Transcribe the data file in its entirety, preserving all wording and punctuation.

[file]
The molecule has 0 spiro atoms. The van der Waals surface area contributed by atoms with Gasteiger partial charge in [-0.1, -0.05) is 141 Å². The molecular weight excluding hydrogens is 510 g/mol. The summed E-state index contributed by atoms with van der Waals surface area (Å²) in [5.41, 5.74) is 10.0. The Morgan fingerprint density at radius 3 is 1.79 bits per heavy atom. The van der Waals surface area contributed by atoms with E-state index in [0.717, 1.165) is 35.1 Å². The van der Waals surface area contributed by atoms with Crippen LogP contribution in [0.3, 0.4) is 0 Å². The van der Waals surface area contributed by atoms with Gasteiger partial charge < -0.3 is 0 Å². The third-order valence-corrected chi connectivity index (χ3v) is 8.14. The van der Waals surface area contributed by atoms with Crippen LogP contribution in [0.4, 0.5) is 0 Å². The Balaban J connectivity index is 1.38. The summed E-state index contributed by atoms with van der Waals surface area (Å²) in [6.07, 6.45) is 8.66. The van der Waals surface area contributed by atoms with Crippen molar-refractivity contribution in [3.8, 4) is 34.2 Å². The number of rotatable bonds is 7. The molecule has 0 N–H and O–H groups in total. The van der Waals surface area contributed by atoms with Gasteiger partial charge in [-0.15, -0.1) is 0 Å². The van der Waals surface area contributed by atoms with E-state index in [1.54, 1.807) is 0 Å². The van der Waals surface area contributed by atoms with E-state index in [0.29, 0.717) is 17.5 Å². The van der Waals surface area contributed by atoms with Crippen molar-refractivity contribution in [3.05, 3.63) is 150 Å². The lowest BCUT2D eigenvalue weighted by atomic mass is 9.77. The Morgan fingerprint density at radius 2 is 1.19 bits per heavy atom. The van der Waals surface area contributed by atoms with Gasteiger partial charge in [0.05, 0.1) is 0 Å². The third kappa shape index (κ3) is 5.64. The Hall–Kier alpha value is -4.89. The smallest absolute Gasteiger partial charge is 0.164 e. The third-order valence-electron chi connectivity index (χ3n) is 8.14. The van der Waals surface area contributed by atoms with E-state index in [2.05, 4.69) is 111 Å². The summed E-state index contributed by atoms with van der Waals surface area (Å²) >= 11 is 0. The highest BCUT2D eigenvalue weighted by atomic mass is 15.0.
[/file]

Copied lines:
The molecule has 0 spiro atoms. The van der Waals surface area contributed by atoms with Gasteiger partial charge in [-0.1, -0.05) is 141 Å². The molecular weight excluding hydrogens is 510 g/mol. The summed E-state index contributed by atoms with van der Waals surface area (Å²) in [5.41, 5.74) is 10.0. The Morgan fingerprint density at radius 3 is 1.79 bits per heavy atom. The van der Waals surface area contributed by atoms with E-state index in [0.717, 1.165) is 35.1 Å². The van der Waals surface area contributed by atoms with Crippen LogP contribution in [0.3, 0.4) is 0 Å². The van der Waals surface area contributed by atoms with Gasteiger partial charge < -0.3 is 0 Å². The third-order valence-corrected chi connectivity index (χ3v) is 8.14. The van der Waals surface area contributed by atoms with Crippen LogP contribution in [0.4, 0.5) is 0 Å². The Balaban J connectivity index is 1.38. The summed E-state index contributed by atoms with van der Waals surface area (Å²) in [6.07, 6.45) is 8.66. The van der Waals surface area contributed by atoms with Crippen molar-refractivity contribution in [3.8, 4) is 34.2 Å². The number of rotatable bonds is 7. The molecule has 0 N–H and O–H groups in total. The van der Waals surface area contributed by atoms with Gasteiger partial charge in [-0.15, -0.1) is 0 Å². The van der Waals surface area contributed by atoms with E-state index in [1.54, 1.807) is 0 Å². The van der Waals surface area contributed by atoms with E-state index in [0.29, 0.717) is 17.5 Å². The van der Waals surface area contributed by atoms with Crippen molar-refractivity contribution in [3.05, 3.63) is 150 Å². The lowest BCUT2D eigenvalue weighted by atomic mass is 9.77. The Morgan fingerprint density at radius 2 is 1.19 bits per heavy atom. The van der Waals surface area contributed by atoms with Gasteiger partial charge in [0.05, 0.1) is 0 Å². The third kappa shape index (κ3) is 5.64. The Hall–Kier alpha value is -4.89. The smallest absolute Gasteiger partial charge is 0.164 e. The third-order valence-electron chi connectivity index (χ3n) is 8.14. The van der Waals surface area contributed by atoms with E-state index in [2.05, 4.69) is 111 Å². The summed E-state index contributed by atoms with van der Waals surface area (Å²) >= 11 is 0. The highest BCUT2D eigenvalue weighted by atomic mass is 15.0.